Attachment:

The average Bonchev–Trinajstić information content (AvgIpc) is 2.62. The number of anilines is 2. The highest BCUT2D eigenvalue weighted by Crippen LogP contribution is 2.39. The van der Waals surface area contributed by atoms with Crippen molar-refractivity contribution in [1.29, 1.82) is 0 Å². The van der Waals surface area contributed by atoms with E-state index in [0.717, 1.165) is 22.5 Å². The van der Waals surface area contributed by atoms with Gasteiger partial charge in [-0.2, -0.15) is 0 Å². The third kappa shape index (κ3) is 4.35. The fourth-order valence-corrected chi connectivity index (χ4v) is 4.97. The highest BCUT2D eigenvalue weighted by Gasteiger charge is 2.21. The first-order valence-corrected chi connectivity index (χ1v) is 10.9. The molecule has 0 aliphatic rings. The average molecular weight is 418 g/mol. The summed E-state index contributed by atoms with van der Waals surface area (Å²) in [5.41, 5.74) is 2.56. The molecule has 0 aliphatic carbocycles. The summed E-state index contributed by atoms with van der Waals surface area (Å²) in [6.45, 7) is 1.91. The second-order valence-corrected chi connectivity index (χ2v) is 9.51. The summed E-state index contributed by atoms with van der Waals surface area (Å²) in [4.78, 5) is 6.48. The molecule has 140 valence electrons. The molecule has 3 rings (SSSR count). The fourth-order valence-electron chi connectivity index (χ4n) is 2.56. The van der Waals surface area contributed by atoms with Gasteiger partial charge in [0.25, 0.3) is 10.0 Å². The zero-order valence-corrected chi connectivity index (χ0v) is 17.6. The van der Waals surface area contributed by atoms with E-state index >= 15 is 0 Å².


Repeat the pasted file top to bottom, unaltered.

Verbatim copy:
The average Bonchev–Trinajstić information content (AvgIpc) is 2.62. The number of anilines is 2. The highest BCUT2D eigenvalue weighted by Crippen LogP contribution is 2.39. The van der Waals surface area contributed by atoms with Crippen molar-refractivity contribution in [1.29, 1.82) is 0 Å². The van der Waals surface area contributed by atoms with E-state index in [0.717, 1.165) is 22.5 Å². The van der Waals surface area contributed by atoms with Gasteiger partial charge in [-0.2, -0.15) is 0 Å². The third kappa shape index (κ3) is 4.35. The fourth-order valence-corrected chi connectivity index (χ4v) is 4.97. The highest BCUT2D eigenvalue weighted by Gasteiger charge is 2.21. The first-order valence-corrected chi connectivity index (χ1v) is 10.9. The molecule has 0 aliphatic rings. The average molecular weight is 418 g/mol. The summed E-state index contributed by atoms with van der Waals surface area (Å²) in [5.41, 5.74) is 2.56. The molecule has 0 aliphatic carbocycles. The summed E-state index contributed by atoms with van der Waals surface area (Å²) in [6.45, 7) is 1.91. The second-order valence-corrected chi connectivity index (χ2v) is 9.51. The summed E-state index contributed by atoms with van der Waals surface area (Å²) in [4.78, 5) is 6.48. The molecule has 140 valence electrons. The molecule has 3 rings (SSSR count). The fourth-order valence-electron chi connectivity index (χ4n) is 2.56. The van der Waals surface area contributed by atoms with Gasteiger partial charge in [0.25, 0.3) is 10.0 Å². The zero-order valence-corrected chi connectivity index (χ0v) is 17.6. The van der Waals surface area contributed by atoms with E-state index >= 15 is 0 Å².